- Methods that could throw a checked exception must have a [throws clause](#The-Throws-Clause) for that exception to compile.
#### Defining New Exception Types
- You can subclass exceptions just like any other class. When you do, be careful about what class you inherit from because it will affect how you [catch the exception](#2.4.1-Catching-Exceptions), and if you inherit an unchecked exception, the rules for unchecked exceptions apply.
## 2.5 Casting and Generics
- This section covers:
- *casting* between reference variables
- defining methods that work with different data types without explicit casting using *generics*
### 2.5.1 Casting
#### Widening Conversions
- Widening conversions allow variables in java to be polymorphic.
- Widening conversions obey the [Liskov substitution principal](#2.2.2-Polymorphism-and-Dynamic-Dispatch).
- widening conversions can be done implicitly and reliably by the compiler.
- common uses of widening conversions:
- Converting an object instance to its superclass type
- converting an object instance to one of its interface types.
- converting an object instance to of a superinterface of one of its interface types.
#### Narrowing Conversions
- Narrowing conversions require an explicit cast by the programmer and is unreliable (can't be verified by the compiler).
- common uses of narrowing conversions:
- Converting to a subclass
- converting to a subinterface
- converting to an interface
- syntax: (*type*) *object*
Object tempStr = new String("hello");//widened objects
String narrowerObj = (String) tempStr;//can be re-narrowed explicitly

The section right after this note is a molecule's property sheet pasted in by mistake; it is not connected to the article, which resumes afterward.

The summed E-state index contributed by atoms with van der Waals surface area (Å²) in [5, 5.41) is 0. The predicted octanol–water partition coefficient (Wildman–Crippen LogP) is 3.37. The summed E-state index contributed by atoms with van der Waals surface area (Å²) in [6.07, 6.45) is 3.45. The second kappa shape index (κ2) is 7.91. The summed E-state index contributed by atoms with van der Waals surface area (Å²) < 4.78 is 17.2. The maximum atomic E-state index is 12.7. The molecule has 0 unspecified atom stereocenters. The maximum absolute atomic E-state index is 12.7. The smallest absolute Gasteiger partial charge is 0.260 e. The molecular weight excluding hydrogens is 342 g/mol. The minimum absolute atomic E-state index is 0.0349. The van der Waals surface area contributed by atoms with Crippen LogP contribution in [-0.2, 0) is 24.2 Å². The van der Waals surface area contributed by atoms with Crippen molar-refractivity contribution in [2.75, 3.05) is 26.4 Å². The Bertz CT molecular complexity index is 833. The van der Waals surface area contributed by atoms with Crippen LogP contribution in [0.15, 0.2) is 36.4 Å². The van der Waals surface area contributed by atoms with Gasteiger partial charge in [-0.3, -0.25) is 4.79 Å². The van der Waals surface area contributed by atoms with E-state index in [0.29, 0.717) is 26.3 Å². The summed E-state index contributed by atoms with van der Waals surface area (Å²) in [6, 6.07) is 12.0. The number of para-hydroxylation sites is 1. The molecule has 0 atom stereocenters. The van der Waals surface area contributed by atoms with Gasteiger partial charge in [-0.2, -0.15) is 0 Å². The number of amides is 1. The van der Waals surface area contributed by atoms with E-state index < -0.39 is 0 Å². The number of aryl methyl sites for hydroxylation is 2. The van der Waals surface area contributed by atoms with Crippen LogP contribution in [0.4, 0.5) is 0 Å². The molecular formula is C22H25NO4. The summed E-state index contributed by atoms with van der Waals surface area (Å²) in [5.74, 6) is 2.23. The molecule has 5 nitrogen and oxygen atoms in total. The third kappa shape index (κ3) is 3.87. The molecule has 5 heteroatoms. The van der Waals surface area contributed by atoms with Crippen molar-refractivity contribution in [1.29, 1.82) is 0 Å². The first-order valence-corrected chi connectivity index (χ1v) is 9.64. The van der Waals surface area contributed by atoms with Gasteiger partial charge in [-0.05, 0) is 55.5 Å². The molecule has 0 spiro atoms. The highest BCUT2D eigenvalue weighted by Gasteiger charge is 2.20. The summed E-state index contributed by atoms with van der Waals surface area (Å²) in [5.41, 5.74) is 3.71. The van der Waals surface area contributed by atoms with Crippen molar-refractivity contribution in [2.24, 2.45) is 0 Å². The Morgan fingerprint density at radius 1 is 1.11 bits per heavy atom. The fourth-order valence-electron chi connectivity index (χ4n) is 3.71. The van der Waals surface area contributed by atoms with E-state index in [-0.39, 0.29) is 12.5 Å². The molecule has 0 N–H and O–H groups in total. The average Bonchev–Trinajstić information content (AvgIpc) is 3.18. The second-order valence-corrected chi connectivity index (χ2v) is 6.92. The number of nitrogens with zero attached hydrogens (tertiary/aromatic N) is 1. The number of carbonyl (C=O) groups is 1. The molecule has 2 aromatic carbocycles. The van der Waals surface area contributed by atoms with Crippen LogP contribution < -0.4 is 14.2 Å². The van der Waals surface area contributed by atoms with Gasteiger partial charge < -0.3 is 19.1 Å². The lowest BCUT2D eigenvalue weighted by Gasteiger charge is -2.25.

#### Casting Exceptions
- Invalid narrowing casts will throw a `ClassCastException`.
- To prevent the `ClassCastException`, use the `instanceof` test
- instance of syntax: *objectReference* __instanceof__ *referenceType*
- *objectReference* is an expression that evaluates to an object reference (like a variable)
- *referenceType* is the name of a class, interface, or enum.
- `instanceof` returns true if *objectReference* is an instance of *referenceType*, else it returns false.
#### Casting with Interfaces
- Methods in an interface often have general types, then in the interface implementation when you pass an argument to them, they check if that variable with `instanceof` before doing any processing. This makes the interface more reusable.
- Although Object is a class, `Object.equals(Object)` is a good example of a method that takes a general object and can be overridden with a method that performs `instanceof`
### 2.5.2 Generics
- Java supports __generic__ (as of Java SE 5) classes and methods that take a set of __formal type parameters__ upon object initialization and use them in class as variable, parameter, and return types in the object.
- The __composition design pattern__ deals the instance variables of a class.
- Before generics, java programmers relied heavily on the Object superclass to make their code reusable. Unfortunately, this also makes code less robust as it introduces a need for narrowing casts back from the Object type.
#### Using Java's Generics Framework
- formal type parameters are capital letters by convention.
- When declaring a variable that uses generics in its parameterized type, we must explicitly specify __actual type parameters__ that will take the place of the generic formal parameters.
- Note, generics only works with Object types, not base types. However, this is rarely a problem because boxing and unboxing.
- __type inference__: an object's actual type parameters can be inferred from the actual type parameters of the variable they're being assigned to using empty angle brackets known as the "diamond" `<>`.
- These type parameters can also be explicitly stated inside the anble brackets.
- However, if you don't have any angle brackets, all the type parameters are set to Object.
public class SimpleVar<A>{
A var;
public SimpleVar(A storedVar){
this.var = storedVar;
public A getVar(){
return this.var;
SimpleVar <String> myVarStore = new <> SimpleVar("hello");//diamond style (using type inference)
SimpleVar <String> exMyVarStore = new <String> SimpleVar("hello ex");//explicit style
SimpleVar <String> badMyVarStore = new SimpleVar("hello obj");//incorrect, set to object
System.out.println(myVarStore.getVar());//prints: hello
System.out.println(exMyVarStore.getVar());//prints: ex hello
System.out.println(badMyVarStore.getVar());//prints: the object code of the string?